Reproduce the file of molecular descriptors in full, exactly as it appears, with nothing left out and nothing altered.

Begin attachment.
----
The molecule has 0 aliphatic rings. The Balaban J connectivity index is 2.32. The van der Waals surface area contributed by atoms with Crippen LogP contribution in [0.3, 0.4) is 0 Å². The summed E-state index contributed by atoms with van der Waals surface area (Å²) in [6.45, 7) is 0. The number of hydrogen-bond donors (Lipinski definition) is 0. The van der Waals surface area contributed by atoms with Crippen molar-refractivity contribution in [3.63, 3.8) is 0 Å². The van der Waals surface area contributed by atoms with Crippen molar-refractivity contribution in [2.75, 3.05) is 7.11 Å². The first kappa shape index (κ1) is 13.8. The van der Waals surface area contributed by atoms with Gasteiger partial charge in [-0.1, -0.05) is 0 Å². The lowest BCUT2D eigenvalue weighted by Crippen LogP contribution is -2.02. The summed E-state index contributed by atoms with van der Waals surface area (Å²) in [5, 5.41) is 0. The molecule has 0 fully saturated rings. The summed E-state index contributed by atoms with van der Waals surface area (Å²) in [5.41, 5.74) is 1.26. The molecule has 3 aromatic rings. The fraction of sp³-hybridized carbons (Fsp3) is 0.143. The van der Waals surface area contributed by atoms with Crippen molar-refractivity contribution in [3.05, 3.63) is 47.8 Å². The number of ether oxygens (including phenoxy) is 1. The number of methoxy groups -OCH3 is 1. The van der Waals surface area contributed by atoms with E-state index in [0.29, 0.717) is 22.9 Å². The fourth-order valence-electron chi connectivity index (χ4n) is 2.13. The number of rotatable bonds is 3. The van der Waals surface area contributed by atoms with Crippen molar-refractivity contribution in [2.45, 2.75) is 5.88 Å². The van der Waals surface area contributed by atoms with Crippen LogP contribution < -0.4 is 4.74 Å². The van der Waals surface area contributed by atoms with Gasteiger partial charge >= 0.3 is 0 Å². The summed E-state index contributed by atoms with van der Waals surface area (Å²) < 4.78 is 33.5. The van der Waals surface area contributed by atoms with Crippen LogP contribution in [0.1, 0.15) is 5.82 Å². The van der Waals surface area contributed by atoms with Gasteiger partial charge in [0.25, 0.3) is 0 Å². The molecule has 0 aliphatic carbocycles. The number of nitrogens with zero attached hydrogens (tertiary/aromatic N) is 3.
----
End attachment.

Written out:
The molecule has 0 aliphatic rings. The Balaban J connectivity index is 2.32. The van der Waals surface area contributed by atoms with Crippen LogP contribution in [0.3, 0.4) is 0 Å². The summed E-state index contributed by atoms with van der Waals surface area (Å²) in [6.45, 7) is 0. The number of hydrogen-bond donors (Lipinski definition) is 0. The van der Waals surface area contributed by atoms with Crippen molar-refractivity contribution in [3.63, 3.8) is 0 Å². The van der Waals surface area contributed by atoms with Crippen molar-refractivity contribution in [2.75, 3.05) is 7.11 Å². The first kappa shape index (κ1) is 13.8. The van der Waals surface area contributed by atoms with Gasteiger partial charge in [-0.1, -0.05) is 0 Å². The lowest BCUT2D eigenvalue weighted by Crippen LogP contribution is -2.02. The summed E-state index contributed by atoms with van der Waals surface area (Å²) in [5, 5.41) is 0. The molecule has 0 fully saturated rings. The summed E-state index contributed by atoms with van der Waals surface area (Å²) in [5.41, 5.74) is 1.26. The molecule has 3 aromatic rings. The fraction of sp³-hybridized carbons (Fsp3) is 0.143. The van der Waals surface area contributed by atoms with Crippen molar-refractivity contribution in [3.05, 3.63) is 47.8 Å². The number of ether oxygens (including phenoxy) is 1. The number of methoxy groups -OCH3 is 1. The van der Waals surface area contributed by atoms with E-state index in [0.29, 0.717) is 22.9 Å². The fourth-order valence-electron chi connectivity index (χ4n) is 2.13. The number of rotatable bonds is 3. The van der Waals surface area contributed by atoms with Crippen molar-refractivity contribution in [2.45, 2.75) is 5.88 Å². The van der Waals surface area contributed by atoms with Crippen LogP contribution < -0.4 is 4.74 Å². The van der Waals surface area contributed by atoms with Gasteiger partial charge >= 0.3 is 0 Å². The summed E-state index contributed by atoms with van der Waals surface area (Å²) < 4.78 is 33.5. The van der Waals surface area contributed by atoms with Crippen LogP contribution in [0.1, 0.15) is 5.82 Å². The van der Waals surface area contributed by atoms with Gasteiger partial charge in [0.25, 0.3) is 0 Å². The molecule has 0 aliphatic carbocycles. The number of nitrogens with zero attached hydrogens (tertiary/aromatic N) is 3.